It wasn’t long before Ortiz started showing his work at the Santa Fe Indian Market each summer, and sales there provided his primary income. By the early 2000s, he had taken part in exhibitions in Paris, the Netherlands, Phoenix, Scottsdale, and New York, including one at the Smithsonian’s National Museum of the American Indian. He was shocked that in Europe people were eager to ask him about the Pueblo Revolt. “They know our history better than US citizens do,” he says.
By then, he’d started working on an epic master narrative that’s still unfolding like a serial graphic novel through his ceramics, film, and other media. His story, Revolt 1680/2180, which was also the title of his Denver Art Museum exhibition in 2015, re-imagines the Pueblo Revolt through a science-fiction narrative with a punk vibe that takes place simultaneously in 1680 and 2180—except that in his story, the Castilians, representing the Spanish invaders, don’t violently reconquer the Pueblo lands 12 years later. Rather, the resistance continues to unfold through time and space.
Ortiz has created 19 groups of characters and story-lines representing the Pueblos remaining in New Mexico today. His Aeronaut characters, for example, are Indigenous people living in the year 2180 who
travel back in time to the present day, collecting artifacts, designs, and materials to protect them from extinction. Meanwhile, Venusian Soldiers are eight-foot-tall nomads from a future Pueblo destroyed by nuclear weapons, donning gas masks as they search for a new, uncontaminated land. These soldiers typically do battle after nightfall, much like their creator, who says, “I’m nocturnal. Typically, I work in my clay or fashion cave until 5 a.m. When I hear the morning birds, it’s time to crash out.”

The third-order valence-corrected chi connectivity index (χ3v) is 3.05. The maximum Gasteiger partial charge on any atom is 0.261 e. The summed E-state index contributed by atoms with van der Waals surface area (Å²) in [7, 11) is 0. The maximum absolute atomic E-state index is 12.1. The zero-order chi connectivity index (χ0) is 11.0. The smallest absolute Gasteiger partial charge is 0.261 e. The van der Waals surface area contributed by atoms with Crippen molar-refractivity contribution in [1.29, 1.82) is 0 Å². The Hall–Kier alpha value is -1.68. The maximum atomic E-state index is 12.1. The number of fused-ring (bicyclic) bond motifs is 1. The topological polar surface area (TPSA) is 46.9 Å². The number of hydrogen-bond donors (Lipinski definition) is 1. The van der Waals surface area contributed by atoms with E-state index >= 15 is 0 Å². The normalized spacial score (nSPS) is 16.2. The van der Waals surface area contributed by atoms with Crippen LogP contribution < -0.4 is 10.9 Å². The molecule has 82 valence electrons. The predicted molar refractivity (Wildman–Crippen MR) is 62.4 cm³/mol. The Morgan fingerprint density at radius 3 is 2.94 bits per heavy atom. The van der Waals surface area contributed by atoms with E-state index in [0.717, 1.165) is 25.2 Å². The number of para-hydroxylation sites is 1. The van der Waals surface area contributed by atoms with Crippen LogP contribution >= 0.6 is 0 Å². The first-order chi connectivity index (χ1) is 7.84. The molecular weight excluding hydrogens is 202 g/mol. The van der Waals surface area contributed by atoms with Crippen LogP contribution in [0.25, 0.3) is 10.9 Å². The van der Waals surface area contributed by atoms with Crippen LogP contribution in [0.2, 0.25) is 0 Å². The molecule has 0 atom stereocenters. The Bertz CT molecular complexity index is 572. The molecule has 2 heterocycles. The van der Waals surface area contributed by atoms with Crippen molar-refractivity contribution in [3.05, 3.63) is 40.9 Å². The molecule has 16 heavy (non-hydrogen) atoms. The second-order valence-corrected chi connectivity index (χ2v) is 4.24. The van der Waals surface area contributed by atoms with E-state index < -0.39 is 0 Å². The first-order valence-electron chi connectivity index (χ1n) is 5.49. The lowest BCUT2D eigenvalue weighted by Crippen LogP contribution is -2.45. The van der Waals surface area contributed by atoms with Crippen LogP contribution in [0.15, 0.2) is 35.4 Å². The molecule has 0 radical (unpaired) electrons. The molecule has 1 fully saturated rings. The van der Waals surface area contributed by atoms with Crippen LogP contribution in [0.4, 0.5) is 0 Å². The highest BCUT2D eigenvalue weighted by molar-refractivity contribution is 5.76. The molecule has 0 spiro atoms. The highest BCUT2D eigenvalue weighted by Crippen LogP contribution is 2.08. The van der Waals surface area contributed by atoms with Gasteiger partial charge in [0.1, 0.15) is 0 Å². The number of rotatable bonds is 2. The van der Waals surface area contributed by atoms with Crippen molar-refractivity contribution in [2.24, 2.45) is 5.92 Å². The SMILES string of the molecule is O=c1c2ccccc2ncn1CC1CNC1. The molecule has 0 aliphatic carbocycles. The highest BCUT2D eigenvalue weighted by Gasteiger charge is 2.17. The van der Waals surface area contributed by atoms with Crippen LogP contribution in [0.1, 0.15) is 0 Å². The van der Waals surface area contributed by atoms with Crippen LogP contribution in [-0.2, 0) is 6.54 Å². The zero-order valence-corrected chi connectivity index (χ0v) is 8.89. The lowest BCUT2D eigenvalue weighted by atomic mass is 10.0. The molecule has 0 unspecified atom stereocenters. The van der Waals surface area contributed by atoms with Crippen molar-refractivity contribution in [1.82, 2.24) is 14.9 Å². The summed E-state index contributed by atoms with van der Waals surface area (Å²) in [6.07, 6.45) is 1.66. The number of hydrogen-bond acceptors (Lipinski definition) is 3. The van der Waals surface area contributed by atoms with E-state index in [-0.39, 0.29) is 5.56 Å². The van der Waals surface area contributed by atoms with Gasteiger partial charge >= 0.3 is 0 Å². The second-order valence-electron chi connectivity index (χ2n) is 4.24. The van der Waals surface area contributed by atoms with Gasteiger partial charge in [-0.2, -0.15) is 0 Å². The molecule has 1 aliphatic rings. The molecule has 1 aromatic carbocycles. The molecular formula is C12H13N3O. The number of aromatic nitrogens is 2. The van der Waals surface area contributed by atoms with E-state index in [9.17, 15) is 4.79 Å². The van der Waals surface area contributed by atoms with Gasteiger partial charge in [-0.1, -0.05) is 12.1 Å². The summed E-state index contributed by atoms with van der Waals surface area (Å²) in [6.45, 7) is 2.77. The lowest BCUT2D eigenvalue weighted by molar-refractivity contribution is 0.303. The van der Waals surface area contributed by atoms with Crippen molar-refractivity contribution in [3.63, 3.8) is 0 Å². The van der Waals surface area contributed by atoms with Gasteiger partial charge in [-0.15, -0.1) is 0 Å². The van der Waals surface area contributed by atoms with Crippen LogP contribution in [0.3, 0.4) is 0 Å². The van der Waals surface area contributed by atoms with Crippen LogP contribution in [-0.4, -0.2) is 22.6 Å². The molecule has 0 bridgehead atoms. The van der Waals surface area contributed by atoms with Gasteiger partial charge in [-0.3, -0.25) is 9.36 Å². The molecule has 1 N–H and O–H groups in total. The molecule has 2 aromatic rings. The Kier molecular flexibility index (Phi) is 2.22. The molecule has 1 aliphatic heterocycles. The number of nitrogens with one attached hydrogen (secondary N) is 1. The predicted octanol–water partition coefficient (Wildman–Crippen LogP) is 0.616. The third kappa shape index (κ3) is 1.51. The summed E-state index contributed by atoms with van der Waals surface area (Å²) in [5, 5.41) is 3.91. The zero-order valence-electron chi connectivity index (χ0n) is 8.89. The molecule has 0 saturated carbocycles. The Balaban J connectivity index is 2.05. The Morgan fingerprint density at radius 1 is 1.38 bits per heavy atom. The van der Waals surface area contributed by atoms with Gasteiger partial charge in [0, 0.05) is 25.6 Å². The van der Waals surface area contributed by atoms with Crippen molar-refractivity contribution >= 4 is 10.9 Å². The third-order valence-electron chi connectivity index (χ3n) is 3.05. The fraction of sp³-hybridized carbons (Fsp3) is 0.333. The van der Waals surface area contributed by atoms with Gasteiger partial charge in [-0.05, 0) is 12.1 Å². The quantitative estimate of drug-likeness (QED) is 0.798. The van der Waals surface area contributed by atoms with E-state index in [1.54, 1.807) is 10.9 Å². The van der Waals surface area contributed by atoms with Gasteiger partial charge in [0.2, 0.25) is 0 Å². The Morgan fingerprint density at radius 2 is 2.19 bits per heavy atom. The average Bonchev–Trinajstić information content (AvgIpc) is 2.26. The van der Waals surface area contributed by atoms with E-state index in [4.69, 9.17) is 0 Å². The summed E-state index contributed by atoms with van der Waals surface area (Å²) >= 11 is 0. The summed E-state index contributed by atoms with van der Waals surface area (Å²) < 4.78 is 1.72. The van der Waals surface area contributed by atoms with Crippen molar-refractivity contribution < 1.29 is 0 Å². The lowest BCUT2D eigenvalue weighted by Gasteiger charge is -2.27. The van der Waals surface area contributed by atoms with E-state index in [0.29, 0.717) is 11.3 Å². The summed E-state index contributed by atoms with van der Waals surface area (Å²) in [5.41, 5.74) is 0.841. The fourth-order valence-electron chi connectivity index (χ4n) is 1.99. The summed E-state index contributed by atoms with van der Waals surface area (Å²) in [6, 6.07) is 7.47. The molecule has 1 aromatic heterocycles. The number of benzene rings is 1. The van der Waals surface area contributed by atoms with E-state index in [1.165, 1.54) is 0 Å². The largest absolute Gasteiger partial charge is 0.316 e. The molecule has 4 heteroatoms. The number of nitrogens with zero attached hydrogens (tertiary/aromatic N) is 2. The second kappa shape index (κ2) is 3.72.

He’s also invented the Blind Archers, a group of women warriors led by the character Tahu, who was blinded by a conquistador after she defeated him in an archery contest. In response, she recruits an army of women who relentlessly battle the invaders and drive them out. “My mother would often say, if it wasn’t for the women, a lot of our traditions and ceremonies would be forgotten,” says Ortiz. Meanwhile, an androgynous female character, Translator, Commander of the Spirit World Army, is able to travel through dimensions, where she meets with an avatar of Po’pay, who led the actual 1680 Revolt.
The story is told with pottery and also shows up in functional items—costumes, clothing, and accessories he designs himself. He’s also working on a screenplay to tell the stories, which has caught the attention of a couple of major production companies. Several of his exhibitions have included film components over the years, and they’re generally interactive, with larger-than-life clay characters, audio, and costumed actors. Yet clay will always be this artist’s primary medium. “When I create characters for movies, they speak through the clay. Everything revolves around the traditional pottery,” he says.
As for the sci-fi bent, Ortiz explains, “As a young kid, I watched the first Star Wars film in awe. I learned every character, where they were from, the costuming, the ships, the weaponry they owned. I figured that if it could capture and keep my attention, it would help me do the same for others. My characters have to be capable of standing alongside The Avengers and Black Panther.” He was also interested in making the Pueblo Revolt compelling to younger audiences. Watching his nieces and nephews glued to video games and blockbuster movies, he knew he had to find a way to compete.
Meanwhile, Charles King, the gallery director who has represented Ortiz for 20 years now, points out that the artist has reached a technical apex. “He’s really pushed himself as a ceramicist. As he’s developed this story, his pieces have grown larger, with more angles and sharp edges, which can easily crack, but he’s mastered it.” Citing the stark blacks, beiges, and pops of red that make up Ortiz’ repertoire and provide dynamic contrasts that play with the viewer’s eye, he adds: “It’s taken the optical illusions he creates on each piece to a new level.”
King also points out that Ortiz came in at the start of a movement that in the last couple of decades has celebrated works in clay as fine art rather than mere craft. “It’s an art form that has immediacy,” he says. “Ceramics has become, maybe by default, an art of the moment that speaks to things of the world around us, providing social commentary. At the same time, working with clay connects you to someone working with clay 1,000 years ago.”